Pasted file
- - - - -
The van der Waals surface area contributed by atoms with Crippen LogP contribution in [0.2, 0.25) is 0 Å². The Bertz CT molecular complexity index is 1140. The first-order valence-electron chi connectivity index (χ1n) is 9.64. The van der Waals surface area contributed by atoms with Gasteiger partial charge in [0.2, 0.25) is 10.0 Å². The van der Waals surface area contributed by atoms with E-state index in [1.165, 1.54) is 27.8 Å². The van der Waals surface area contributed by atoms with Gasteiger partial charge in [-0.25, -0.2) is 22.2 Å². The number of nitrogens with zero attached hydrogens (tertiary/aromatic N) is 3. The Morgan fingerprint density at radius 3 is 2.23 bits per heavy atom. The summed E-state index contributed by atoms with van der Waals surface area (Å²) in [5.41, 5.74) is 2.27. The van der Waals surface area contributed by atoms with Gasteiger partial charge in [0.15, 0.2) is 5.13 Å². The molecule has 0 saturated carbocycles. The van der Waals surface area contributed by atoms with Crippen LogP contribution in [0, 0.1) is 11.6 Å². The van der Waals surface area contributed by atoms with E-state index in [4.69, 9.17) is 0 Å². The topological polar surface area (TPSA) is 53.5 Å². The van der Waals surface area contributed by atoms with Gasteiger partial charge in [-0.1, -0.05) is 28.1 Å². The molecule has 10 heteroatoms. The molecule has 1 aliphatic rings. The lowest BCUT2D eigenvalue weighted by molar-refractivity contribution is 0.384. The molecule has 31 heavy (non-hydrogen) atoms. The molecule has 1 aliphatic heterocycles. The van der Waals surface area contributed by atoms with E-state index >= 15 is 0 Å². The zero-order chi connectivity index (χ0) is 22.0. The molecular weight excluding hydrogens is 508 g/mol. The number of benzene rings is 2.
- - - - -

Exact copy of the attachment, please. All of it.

The van der Waals surface area contributed by atoms with Crippen LogP contribution in [0.2, 0.25) is 0 Å². The Bertz CT molecular complexity index is 1140. The first-order valence-electron chi connectivity index (χ1n) is 9.64. The van der Waals surface area contributed by atoms with Gasteiger partial charge in [0.2, 0.25) is 10.0 Å². The van der Waals surface area contributed by atoms with E-state index in [1.165, 1.54) is 27.8 Å². The van der Waals surface area contributed by atoms with Gasteiger partial charge in [-0.25, -0.2) is 22.2 Å². The number of nitrogens with zero attached hydrogens (tertiary/aromatic N) is 3. The Morgan fingerprint density at radius 3 is 2.23 bits per heavy atom. The summed E-state index contributed by atoms with van der Waals surface area (Å²) in [5.41, 5.74) is 2.27. The van der Waals surface area contributed by atoms with Gasteiger partial charge in [0.15, 0.2) is 5.13 Å². The molecule has 0 saturated carbocycles. The van der Waals surface area contributed by atoms with Crippen LogP contribution in [0, 0.1) is 11.6 Å². The van der Waals surface area contributed by atoms with E-state index in [4.69, 9.17) is 0 Å². The topological polar surface area (TPSA) is 53.5 Å². The van der Waals surface area contributed by atoms with Gasteiger partial charge in [-0.1, -0.05) is 28.1 Å². The molecule has 10 heteroatoms. The molecule has 1 aliphatic rings. The lowest BCUT2D eigenvalue weighted by molar-refractivity contribution is 0.384. The molecule has 31 heavy (non-hydrogen) atoms. The molecule has 1 aliphatic heterocycles. The van der Waals surface area contributed by atoms with E-state index >= 15 is 0 Å². The zero-order chi connectivity index (χ0) is 22.0. The molecular weight excluding hydrogens is 508 g/mol. The number of benzene rings is 2.